NEW BRUNSWICK, NJ – No squeak of sneakers sliding across the gym floor. No laughing in the lunchroom. No rush of students through the halls in between classes.
A hush has fallen over the 11 schools in New Brunswick, not to mention the Adult Learning Center and the Pathways Building that houses students enrolled in the P-TECH program.
Even before Gov. Phil Murphy earlier this week moved to shut down New Jersey schools, districts such as New Brunswick had closed their doors in response to the coronavirus COVID-19 outbreak.
Health experts implore everyone to exercise social distancing, but that comes at a cost for Aubrey Johnson.
The superintendent of schools said he misses the deep, everyday connection with the students, faculty, parents and community.
“I missed the face to face interactions,” Johnson said. “Honestly. I'm missing some of that because sometimes just seeing kids walk into the buildings, talking to staff, talking to my colleagues - I think I'm going to miss some of that, honestly. That face to face (interaction) is really, really important.”
Otherwise, it’s hard to say whether the school district has missed a beat since transitioning to remote instruction. Teachers are teaching, students are learning and a district with some 10,300 kids has made a large-scale transition under extraordinary circumstances.
This was a plan weeks in the making, going as far back as Feb. 4, when Johnson dashed off the first COVID-19-related email to parents. At that point, the virus was just something that was on page 10 of your local paper.
Over the ensuing weeks, Johnson began holding meetings with community stakeholders and district principals. As the spread of COVID-19 began to hit our shores, Johnson and other administrators began to look closer at the district’s pandemic crisis plan.
There were also preparedness meetings with Mayor Jim Cahill and his fellow superintendents across Middlesex County.
When it became evident there was a good chance schools could close, a logistical plan was hatched to distribute Chromebooks to students who hadn’t already been issued one. That meant a cadre of staff working to get the Chromebooks unpacked and uploaded with software.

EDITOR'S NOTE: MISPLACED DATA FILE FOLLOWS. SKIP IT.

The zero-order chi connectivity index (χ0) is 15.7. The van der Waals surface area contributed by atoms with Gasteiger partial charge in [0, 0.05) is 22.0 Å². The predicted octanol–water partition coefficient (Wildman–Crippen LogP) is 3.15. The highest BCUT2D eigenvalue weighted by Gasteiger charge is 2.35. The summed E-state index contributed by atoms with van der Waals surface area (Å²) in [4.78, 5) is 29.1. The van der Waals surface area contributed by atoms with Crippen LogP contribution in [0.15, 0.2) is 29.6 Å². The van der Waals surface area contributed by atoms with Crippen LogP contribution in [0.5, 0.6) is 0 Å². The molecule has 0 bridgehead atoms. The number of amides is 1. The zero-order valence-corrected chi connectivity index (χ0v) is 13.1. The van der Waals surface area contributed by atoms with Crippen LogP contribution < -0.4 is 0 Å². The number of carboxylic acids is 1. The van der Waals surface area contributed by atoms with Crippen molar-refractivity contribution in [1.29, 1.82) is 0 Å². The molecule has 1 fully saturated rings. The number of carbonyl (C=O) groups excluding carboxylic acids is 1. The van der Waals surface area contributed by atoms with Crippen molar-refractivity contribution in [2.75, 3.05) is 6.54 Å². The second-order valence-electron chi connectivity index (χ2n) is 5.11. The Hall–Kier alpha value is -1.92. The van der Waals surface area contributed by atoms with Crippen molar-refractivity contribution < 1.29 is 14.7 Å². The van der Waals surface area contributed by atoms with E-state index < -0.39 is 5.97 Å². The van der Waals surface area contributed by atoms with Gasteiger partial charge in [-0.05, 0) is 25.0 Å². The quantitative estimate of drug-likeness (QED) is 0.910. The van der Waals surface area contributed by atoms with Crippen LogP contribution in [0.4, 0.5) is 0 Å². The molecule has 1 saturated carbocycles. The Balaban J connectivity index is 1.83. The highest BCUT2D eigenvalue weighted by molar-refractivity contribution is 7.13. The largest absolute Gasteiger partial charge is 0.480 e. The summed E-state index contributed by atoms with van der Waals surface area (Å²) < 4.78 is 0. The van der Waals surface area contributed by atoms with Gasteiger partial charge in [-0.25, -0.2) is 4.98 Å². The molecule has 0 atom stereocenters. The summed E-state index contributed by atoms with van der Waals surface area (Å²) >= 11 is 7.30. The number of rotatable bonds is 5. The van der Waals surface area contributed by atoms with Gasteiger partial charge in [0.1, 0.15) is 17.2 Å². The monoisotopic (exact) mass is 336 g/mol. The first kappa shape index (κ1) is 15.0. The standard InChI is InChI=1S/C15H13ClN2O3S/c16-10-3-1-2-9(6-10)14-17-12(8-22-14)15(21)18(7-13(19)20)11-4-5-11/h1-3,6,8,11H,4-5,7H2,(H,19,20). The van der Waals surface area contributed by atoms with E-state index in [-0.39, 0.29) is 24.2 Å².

While this was happening, the district’s more than 700 teachers began to prepare to move their curriculum to an eteaching – to borrow Johnson’s term – model.
A lot of responsibility has been placed on the teachers, but Johnson has been impressed with the ways they’ve already devised to keep students engaged. He wouldn’t be surprised if some of the innovations become SOP when the schools reopen.
“Based on what I've seen, they are going above and beyond,” he said. “They're actually becoming so resourceful and creative and innovative in their ideas on how they're going to continue to teach students. I've seen online teachers, having Google Meetups with students, reading stories to them. And they're all sitting around and they're actually having conversation with them.”
The district and the community as a whole, however, have banded together to help get meals in the hands of students. In real time, Johnson has seen what he calls “the spirit of New Brunswick.”
For some students in New Brunswick, the breakfasts and lunches they get in school might be the only meals they have on any given day. So, it was critical to set up a distribution system that works.
Four local parks have been designated as distribution points where students can come on Tuesdays and Fridays and get multiple days’ worth of food.
“We had 150 people volunteer,” Johnson said. “We had some teachers to administrators, we've even had community organizations aske to support and say if needed, they’re on standby. So, we kind of developed like a rotating schedule so different people can come and help out. We have people that just want to do it every day because they really just want to take care of the kids and they just want to be out there helping in any way they can.”
What’s helped for Johnson is strong communication. He has teleconference meetings with the principals in the morning and then a meeting with his staff at 3 p.m. Ideas are shared, challenges are noted and strategies are devised.
How to be responsible for the education of some 10,300 students in the midst of a pandemic is probably not something they taught Dr. Johnson while he was studying for undergrad degree at Northeastern and his master’s degree at New Jersey City University. So, he’s just trying to keep his sense of humor – and a positive outlook - about him under trying circumstances.
“With my principals, I create a sense of humor just to relax people,” he said. “They just probably think like, ‘Wow, I've never seen this side of the superintendent.’ The strategy is to keep everything somewhat normal. You know, we're gonna get through this. Let's not forget about that.”